Gunman in Clovis double-murder may have been mentally ill
A Clovis man who gunned down his mother and a neighbor before he was fatally shot by police early Friday reportedly was mentally ill and was acting strangely in the hours before the shootings, a neighbor said.
The Fresno County Coroner’s Office identified the gunman as Christopher Machado, 40. He was shot at 12:40 a.m. and died at Community Regional Medical Center about three hours later.
The Coroner’s Office said his mother was Edith Machado, 73. She was shot in the home she shared with her son at 221 Eighth St. near downtown Clovis and was dead at the scene, police said.
After shooting his mother, Machado fatally shot a neighbor who was peering out from his home across the street, police said. He was identified as Vernon Eugene Lindsay, 60, the Coroner’s Office said.
Police said Machado also went to the nearby Our Lady of Perpetual Help Church’s convent and banged on the door. Nobody answered.
He also knocked on the door at another neighbor’s house, but she didn’t answer.
Clovis police were called at 12:30 a.m. Friday to several reports of up to six shots. Police arrived a minute later and found Machado armed with a shotgun.
When he did not follow orders by police to put down the gun, he was shot, Clovis police spokeswoman Janet Stoll-Lee said.
A 38-year-old woman who is one of Lindsay’s neighbors but didn’t want to be identified by name said she heard a knock on her door before police arrived. She said she refused to open her door and then heard police yelling for Machado “to put the gun down” before shots rang out.
Machado was in jail as recently as last Saturday after he was cited on suspicion of elder abuse and being drunk in public, according to Fresno County Jail records.
Because they were misdemeanor charges, he was issued a citation and released from the jail Sunday, jail records show.
He was previously arrested by Clovis police and jailed in 2008 for public intoxication, Fresno County Jail Lt. John Copher said.
Police said Machado went into a church sanctuary on Eighth Street and shot into a wall. Police were unsure when that shooting occurred in connection with the other shootings.
The neighbor said she understood that Machado suffered from mental illness, and she witnessed him acting strangely Thursday.
She said she saw a shoeless Machado walking in circles in his front yard from 3:30 to 9:30 p.m., occasionally genuflecting and making the sign of the cross.
“He had a mental condition and I don’t think he ever did anything about it,” she said.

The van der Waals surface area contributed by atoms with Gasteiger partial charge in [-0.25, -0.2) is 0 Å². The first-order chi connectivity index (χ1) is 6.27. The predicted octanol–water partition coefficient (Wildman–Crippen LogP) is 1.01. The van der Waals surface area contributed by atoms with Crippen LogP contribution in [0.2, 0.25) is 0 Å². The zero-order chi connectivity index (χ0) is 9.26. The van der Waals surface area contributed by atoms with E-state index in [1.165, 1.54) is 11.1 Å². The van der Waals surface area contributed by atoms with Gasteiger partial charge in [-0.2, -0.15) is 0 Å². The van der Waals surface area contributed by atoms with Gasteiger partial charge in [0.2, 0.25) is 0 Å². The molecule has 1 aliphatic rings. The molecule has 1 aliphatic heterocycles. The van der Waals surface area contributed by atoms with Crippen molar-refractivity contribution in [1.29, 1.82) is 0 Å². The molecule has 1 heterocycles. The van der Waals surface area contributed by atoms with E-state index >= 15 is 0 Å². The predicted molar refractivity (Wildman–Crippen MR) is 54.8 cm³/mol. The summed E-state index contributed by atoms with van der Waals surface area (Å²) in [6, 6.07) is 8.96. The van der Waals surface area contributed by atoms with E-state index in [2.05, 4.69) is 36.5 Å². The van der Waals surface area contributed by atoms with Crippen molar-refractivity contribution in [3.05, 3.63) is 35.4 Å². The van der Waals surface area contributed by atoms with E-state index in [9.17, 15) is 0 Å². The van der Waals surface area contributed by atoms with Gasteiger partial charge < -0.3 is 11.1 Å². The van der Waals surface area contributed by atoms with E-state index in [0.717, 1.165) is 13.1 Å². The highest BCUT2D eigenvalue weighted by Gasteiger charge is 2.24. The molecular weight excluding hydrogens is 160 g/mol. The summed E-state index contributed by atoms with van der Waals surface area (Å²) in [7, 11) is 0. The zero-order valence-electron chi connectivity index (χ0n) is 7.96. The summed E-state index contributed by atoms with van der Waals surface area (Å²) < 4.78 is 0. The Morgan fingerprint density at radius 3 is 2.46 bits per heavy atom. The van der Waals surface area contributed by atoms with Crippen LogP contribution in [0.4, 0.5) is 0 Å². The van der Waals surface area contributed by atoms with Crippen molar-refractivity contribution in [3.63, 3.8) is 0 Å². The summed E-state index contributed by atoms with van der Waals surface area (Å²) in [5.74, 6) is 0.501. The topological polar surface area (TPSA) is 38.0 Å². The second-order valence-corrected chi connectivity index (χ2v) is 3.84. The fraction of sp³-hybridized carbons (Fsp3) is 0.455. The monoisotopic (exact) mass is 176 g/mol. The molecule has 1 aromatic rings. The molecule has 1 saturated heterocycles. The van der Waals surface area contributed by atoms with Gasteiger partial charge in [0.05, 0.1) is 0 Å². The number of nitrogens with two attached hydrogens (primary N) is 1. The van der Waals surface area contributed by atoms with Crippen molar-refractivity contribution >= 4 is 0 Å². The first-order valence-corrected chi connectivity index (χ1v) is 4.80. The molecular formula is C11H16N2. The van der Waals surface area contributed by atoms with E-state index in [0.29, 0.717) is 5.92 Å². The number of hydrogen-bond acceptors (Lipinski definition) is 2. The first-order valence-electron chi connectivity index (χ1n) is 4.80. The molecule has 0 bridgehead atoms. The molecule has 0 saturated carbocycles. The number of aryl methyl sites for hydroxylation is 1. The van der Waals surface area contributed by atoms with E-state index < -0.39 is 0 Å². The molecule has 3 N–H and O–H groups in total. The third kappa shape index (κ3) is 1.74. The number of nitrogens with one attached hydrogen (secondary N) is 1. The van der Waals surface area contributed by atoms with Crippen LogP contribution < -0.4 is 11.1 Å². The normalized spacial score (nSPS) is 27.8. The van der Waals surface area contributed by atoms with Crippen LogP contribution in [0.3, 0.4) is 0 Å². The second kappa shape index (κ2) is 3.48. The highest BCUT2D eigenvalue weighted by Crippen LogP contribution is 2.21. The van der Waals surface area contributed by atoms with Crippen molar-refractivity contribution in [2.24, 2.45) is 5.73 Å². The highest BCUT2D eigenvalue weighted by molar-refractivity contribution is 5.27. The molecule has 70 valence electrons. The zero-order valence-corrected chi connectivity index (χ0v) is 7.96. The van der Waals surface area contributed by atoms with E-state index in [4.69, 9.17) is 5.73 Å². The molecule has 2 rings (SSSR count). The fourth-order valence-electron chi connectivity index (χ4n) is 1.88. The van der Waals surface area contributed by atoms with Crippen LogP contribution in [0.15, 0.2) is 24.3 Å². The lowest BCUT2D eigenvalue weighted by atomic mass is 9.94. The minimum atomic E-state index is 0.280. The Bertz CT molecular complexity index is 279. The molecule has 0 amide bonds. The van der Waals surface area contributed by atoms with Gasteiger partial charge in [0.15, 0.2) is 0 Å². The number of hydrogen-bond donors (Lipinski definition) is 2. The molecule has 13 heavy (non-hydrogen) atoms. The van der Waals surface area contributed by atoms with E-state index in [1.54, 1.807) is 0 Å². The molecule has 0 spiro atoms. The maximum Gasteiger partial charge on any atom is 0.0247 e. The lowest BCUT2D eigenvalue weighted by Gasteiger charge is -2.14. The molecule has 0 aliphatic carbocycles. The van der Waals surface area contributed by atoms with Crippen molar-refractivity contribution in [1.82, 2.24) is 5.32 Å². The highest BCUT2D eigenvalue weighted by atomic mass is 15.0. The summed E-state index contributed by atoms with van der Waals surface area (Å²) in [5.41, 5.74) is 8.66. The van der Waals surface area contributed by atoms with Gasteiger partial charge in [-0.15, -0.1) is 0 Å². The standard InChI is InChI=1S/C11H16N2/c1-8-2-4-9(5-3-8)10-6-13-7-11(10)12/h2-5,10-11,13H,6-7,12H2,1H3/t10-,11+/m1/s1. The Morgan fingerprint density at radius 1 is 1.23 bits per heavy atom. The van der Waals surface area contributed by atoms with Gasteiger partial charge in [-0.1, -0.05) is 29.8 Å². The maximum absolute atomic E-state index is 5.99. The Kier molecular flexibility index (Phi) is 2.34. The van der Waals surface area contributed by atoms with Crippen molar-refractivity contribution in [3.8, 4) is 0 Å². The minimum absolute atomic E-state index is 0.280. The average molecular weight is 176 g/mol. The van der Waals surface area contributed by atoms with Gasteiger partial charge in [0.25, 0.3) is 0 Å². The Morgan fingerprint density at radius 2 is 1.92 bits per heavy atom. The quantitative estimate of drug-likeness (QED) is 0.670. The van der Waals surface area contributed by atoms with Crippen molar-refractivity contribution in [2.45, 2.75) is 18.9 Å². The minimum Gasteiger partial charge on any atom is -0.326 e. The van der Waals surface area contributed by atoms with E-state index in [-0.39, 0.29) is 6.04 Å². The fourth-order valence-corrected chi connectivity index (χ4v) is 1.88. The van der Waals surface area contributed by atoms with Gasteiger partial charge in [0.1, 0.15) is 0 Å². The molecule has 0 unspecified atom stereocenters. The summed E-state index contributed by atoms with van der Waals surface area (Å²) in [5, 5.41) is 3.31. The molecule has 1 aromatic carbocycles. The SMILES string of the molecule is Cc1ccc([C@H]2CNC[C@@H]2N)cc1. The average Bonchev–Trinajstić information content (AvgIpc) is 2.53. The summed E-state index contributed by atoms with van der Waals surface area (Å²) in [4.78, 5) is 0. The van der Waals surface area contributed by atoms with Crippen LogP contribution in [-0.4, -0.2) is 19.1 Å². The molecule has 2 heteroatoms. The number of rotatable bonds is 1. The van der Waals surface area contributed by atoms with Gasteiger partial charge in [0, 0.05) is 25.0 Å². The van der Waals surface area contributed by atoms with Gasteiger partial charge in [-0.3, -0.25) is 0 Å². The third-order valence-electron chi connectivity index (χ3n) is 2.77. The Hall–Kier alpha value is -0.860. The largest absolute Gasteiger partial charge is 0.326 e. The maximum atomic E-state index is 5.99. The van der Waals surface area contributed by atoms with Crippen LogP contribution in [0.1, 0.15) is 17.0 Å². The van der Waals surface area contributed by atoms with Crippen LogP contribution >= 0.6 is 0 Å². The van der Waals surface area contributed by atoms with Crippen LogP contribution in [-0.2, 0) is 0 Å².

A woman who said she was Machado’s sister but asked not to be named did not deny that her brother had a mental illness, but she would not offer details.
“There is so much we don’t know, and we are dealing with the big question of how this could happen to a beautiful son and a beautiful mother,” she said.
She would not say how many children were in the family.
“My brother loved his mother and my mother loved her son,” she said. “Whatever the source is of this tragedy, we can’t speculate on. It certainly wasn’t in anything that had to do with how much they loved each other.”
Lindsay lived with his widowed mother, Birdie, who is in her late 80s, and two small dogs. He was the last of Birdie Lindsay’s three sons, said a friend, JoAnn Vierra, who has known Lindsay for 15 years.
Another friend, Bev Bohigian, said she met Lindsay a few years ago and sold him her karaoke machine. She said he could belt out country love songs with the best of them.
Lindsay was self-employed. He drove to the coast to buy produce and then sold it to local businesses, Bohigian said.
Sometimes he could come across as slightly gruff, Bohigian said, “but deep down inside he was very sweet.”
The woman who heard the police shooting unfold described Lindsay as “one of the nicest guys in the world” who often brought her dinner and desserts. He took her to the grocery store Thursday and later brought her some homemade chocolate-dipped strawberries.
She called him her “best friend.”
Lindsay was found dead inside the security door of his home, police said. He had opened his front door to see what was happening and his security light automatically flashed on, the neighbor said.
After refusing to open her door, the neighbor overheard part of Machado’s confrontation with police.
“He approached the cop and I heard them say, ‘Put your gun down,’ ” the woman said. Then came the gunfire.
The neighbor said she was still frightened by Friday afternoon, knowing that the man who shot Lindsay had knocked on her door before police arrived.
“This is like the worst thing I have ever been through in my life,” she said.
By Marc Benjamin